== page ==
Hopi Pueblo Monochromatic Design Low Seed Jar

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Nellie Douma Nampeyo (1896-1978)

Artist Photo courtesy of Rick Dillingham, Fourteen Families In Pueblo Pottery.Nellie Nampeyo was one of three daughters of Nampeyo and Lesso.  She was between the oldest daughter, Annie, and the youngest, Fannie.  She too was a potter and she lived to be 82 years old. Nellie was taken to the Grand Canyon, when just a child, when her mother was convinced to spend the summer there at the newly constructed "Hopi House" built by the Fred Harvey Company.  Nampeyo was there to demonstrate pottery making for tourists but the whole family was intended to show the manner in which the Hopi lived.

There is a paper label attached to the underside of the style used by the Fred Harvey Company at the Grand Canyon.

In 1910, the business community in Chicago sponsored a United States Land and Irrigation Exposition in the Chicago Coliseum to draw attention to modern machinery as contrasted to what was considered primitive techniques of native cultures.  Ever aware of an opportunity to lure travelers to the southwest, the Santa Fe Railway commissioned a brown stucco pueblo style house on-site to be inhabited by Indians from Hopi. Of course, Nampeyo was requested to represent the Hopi as the pottery maker, and her daughter Nellie, who was about 16 at the time, accompanied her parents on the Santa Fe train to Chicago.  Nellie was perhaps one of the very few young Hopi who had spent a summer at the Grand Canyon and ridden a train to Chicago.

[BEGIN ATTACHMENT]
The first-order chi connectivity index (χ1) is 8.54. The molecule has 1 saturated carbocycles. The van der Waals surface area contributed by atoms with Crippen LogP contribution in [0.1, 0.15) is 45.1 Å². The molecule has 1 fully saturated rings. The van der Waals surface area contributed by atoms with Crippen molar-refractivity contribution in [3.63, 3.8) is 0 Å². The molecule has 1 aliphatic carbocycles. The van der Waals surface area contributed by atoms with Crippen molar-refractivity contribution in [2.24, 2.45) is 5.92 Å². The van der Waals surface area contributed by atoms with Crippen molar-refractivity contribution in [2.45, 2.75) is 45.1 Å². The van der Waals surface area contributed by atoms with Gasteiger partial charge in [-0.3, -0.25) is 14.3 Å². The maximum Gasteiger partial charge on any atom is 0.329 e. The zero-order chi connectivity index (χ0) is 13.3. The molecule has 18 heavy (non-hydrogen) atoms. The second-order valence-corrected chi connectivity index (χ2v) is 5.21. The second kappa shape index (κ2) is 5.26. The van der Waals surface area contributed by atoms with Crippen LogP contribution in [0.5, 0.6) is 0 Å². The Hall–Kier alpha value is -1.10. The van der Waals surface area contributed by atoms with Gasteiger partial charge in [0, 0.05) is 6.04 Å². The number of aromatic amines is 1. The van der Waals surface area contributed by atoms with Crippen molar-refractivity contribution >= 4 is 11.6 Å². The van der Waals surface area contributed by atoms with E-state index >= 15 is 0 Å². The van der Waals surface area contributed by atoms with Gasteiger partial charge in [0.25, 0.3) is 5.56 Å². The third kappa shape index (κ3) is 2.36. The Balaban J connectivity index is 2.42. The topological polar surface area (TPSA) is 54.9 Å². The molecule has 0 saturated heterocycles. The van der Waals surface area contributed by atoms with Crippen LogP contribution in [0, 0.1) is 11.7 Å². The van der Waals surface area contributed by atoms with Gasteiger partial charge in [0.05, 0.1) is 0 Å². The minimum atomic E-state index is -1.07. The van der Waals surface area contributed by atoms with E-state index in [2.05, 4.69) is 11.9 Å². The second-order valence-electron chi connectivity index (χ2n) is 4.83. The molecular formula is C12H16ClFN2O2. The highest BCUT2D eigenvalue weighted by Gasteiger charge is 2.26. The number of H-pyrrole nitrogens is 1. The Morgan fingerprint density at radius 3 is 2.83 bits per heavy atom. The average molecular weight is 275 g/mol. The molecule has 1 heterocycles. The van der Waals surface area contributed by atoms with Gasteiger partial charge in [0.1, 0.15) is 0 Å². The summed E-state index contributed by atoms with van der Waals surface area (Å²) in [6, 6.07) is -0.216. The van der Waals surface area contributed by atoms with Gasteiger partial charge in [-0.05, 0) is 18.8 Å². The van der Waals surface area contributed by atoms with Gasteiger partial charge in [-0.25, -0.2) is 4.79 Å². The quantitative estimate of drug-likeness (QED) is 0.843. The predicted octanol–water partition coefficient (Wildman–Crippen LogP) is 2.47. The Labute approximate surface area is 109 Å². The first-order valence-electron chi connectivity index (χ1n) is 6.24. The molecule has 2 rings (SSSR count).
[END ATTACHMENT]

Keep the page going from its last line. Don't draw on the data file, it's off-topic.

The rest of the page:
Nellie Douma Nampeyo (1896-1978) signatureThis bowl by Nellie was constructed in the traditional pueblo manner of coiling, scraping, and polishing the clay to a finished smooth surface on which a design could be painted using a paint brush fashioned from a yucca leaf.  The bowl is signed Nellie Nampeyo and there is a paper label attached to the underside of the style used by the Fred Harvey Company at the Grand Canyon.


Condition:  this Hopi Pueblo Monochromatic Design Low Seed Jar is in very good condition.  Some of the brown paint has rubbed off but nothing of significance.  There is a single knick in the clay on one of the corn symbols

Provenance: Previously from a Phoenix, AZ collector of Hopi pottery which we acquired in 2011 and sold to a client from whom we now have it back to sell.

Recommended Reading:  Nampeyo and Her Pottery by Barbara Kramer

Aritst Photo courtesy of Rick Dillingham, Fourteen Families In Pueblo Pottery.

Relative Links: Southwest Indian PotteryContemporary PotteryHopi PuebloNampeyo of HanoAnnie HealingNellie Douma NampeyoFannie Nampeyo, Fred Harvey Company

Nellie Douma Nampeyo (1896-1978)
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